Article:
“During the second raid, I arrived while it was still proceeding. The ASIO officers packed up quickly, but they were probably finished anyway.

“It was like McCarthyism revisited. Then it was communism, now it is Islam. People were asked if they had ever been to a particular mosque, or if they belong to JI. No one in Indonesia knows what JI is. The name simply means ‘Islamic community’. So, if you ask people, they are likely to say they are members.

“Jaya Basri was interrogated for about an hour. He was not told that he had the right to remain silent and he was given no warning that any comments could be used against him. Some of the questioning was recorded, yet there is nothing in the ASIO Act that permits forced detention and questioning. Indonesians do not understand the right to silence and, in any case, they are polite people, so they answer questions.

“The search warrants said nothing specific. They just rehashed the wording of the ASIO Act, referring to reasons to believe that information could be gathered relevant to intelligence. ASIO rifled through documents and took away all the usual things—birth and marriage certificates, diaries, computers, and even a copy of the Daily Telegraph —but no charges have been laid.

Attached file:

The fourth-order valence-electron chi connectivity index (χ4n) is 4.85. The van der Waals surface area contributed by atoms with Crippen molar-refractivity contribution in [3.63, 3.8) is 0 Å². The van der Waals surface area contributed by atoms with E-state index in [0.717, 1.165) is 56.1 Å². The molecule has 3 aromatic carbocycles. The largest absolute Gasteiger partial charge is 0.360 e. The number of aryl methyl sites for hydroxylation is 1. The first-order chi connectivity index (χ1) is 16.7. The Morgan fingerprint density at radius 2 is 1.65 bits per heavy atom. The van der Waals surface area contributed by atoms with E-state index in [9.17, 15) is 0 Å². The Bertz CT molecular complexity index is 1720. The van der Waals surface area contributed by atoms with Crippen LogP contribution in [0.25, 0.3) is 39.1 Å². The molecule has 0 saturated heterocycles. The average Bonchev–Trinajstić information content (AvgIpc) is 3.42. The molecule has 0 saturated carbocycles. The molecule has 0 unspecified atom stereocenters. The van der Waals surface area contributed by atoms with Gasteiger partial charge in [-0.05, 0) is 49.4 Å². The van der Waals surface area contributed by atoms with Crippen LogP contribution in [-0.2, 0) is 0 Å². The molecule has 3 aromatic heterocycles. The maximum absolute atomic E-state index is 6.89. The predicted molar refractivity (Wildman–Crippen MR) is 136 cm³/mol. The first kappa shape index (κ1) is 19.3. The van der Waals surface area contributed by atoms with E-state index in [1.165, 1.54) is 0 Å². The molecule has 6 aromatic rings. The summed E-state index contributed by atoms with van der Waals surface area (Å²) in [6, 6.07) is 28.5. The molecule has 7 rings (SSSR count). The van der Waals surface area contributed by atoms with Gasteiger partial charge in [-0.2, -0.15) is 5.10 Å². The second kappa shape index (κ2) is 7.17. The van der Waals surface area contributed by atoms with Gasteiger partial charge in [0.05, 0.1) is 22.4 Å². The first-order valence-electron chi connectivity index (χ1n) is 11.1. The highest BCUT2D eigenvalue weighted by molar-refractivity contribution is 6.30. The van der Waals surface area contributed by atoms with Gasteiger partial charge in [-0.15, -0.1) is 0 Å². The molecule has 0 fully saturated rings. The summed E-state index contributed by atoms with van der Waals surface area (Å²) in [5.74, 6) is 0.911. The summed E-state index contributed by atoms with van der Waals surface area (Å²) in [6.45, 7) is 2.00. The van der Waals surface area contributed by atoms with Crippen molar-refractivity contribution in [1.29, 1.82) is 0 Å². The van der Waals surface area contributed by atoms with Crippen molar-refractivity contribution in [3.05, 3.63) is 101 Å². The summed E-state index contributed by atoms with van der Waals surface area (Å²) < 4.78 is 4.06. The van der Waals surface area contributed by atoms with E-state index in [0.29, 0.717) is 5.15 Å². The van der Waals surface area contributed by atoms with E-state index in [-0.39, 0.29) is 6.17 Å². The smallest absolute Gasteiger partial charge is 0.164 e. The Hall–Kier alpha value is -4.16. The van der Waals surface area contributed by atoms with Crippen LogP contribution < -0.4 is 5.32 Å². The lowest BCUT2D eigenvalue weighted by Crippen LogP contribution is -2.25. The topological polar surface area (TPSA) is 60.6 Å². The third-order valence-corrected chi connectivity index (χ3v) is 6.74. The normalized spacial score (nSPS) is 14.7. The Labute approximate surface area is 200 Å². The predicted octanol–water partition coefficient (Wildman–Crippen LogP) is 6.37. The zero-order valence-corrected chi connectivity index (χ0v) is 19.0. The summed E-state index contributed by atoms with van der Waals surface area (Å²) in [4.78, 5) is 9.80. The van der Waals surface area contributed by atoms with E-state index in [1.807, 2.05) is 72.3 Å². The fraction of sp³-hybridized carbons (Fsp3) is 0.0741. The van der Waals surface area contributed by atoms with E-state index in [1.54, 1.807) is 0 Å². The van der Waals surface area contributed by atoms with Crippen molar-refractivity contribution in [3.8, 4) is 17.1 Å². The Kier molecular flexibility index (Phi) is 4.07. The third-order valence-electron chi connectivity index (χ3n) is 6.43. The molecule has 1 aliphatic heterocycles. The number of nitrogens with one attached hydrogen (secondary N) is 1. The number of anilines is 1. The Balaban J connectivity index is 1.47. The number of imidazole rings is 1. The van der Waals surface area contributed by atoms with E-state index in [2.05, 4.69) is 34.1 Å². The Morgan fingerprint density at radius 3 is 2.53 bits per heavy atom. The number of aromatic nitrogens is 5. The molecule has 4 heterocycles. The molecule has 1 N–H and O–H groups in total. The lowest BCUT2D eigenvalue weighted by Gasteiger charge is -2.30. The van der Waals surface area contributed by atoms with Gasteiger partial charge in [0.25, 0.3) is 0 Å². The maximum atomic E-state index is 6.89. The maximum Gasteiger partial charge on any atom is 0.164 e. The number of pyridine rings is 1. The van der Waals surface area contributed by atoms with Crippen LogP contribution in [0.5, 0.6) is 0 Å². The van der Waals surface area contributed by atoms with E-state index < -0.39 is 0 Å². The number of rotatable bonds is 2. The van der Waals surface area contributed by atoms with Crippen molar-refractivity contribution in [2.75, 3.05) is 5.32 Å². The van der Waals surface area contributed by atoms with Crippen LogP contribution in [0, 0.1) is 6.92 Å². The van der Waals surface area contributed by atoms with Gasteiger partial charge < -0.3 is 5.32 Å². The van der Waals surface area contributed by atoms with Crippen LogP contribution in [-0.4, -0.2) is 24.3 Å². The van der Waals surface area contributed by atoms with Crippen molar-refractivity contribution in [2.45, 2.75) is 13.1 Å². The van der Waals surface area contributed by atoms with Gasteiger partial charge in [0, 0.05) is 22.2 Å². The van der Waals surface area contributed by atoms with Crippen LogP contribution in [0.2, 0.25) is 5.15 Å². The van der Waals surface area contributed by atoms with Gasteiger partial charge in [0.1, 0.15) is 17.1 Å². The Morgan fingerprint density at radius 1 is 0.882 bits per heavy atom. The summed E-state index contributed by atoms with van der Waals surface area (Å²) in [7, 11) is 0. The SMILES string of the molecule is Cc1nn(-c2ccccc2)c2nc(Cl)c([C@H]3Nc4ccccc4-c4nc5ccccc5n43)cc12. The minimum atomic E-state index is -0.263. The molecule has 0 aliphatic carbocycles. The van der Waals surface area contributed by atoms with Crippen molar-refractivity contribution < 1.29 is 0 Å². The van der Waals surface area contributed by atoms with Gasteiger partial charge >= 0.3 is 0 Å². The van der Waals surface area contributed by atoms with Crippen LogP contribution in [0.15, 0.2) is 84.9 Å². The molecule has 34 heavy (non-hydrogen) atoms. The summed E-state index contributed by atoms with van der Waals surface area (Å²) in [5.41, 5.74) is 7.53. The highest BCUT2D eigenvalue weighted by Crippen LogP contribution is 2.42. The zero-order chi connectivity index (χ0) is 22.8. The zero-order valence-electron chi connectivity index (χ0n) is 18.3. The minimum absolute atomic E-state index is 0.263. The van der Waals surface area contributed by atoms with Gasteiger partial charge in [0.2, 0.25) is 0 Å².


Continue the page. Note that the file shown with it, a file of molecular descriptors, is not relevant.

“The families are in trauma and stressed, but they are holding up well. They feel that if they stand up and go to the media, it shows that they have nothing to hide. It might also expose ASIO by putting a spotlight on its methods.

“I represent a number of families who were raided last year immediately following the September 11 attacks. No charges have been laid against them. In fact, the only illegalities uncovered by those raids were those committed by ASIO. My clients can’t wait to see the outcome of the Bali investigations because there might be some interesting findings about who was actually responsible.”

Melbourne

Less information is available on the operation in Melbourne, where the media and local Islamic leaders have reported “Rambo-style” raids on homes in numerous suburbs, including Preston, Brunswick, Bundoora, Noble Park, Burwood and Broadmeadows.

The Indonesian vice-consul to Melbourne, Kama Pradipta, has confirmed that ASIO officials executed search warrants on the homes of five Indonesians in the city—two female university students, who are Indonesian nationals, and three Indonesian men, who are permanent residents of Australia. “One man was held for five hours and has had his computer, laptop, books, records and holy Koran taken,” he said.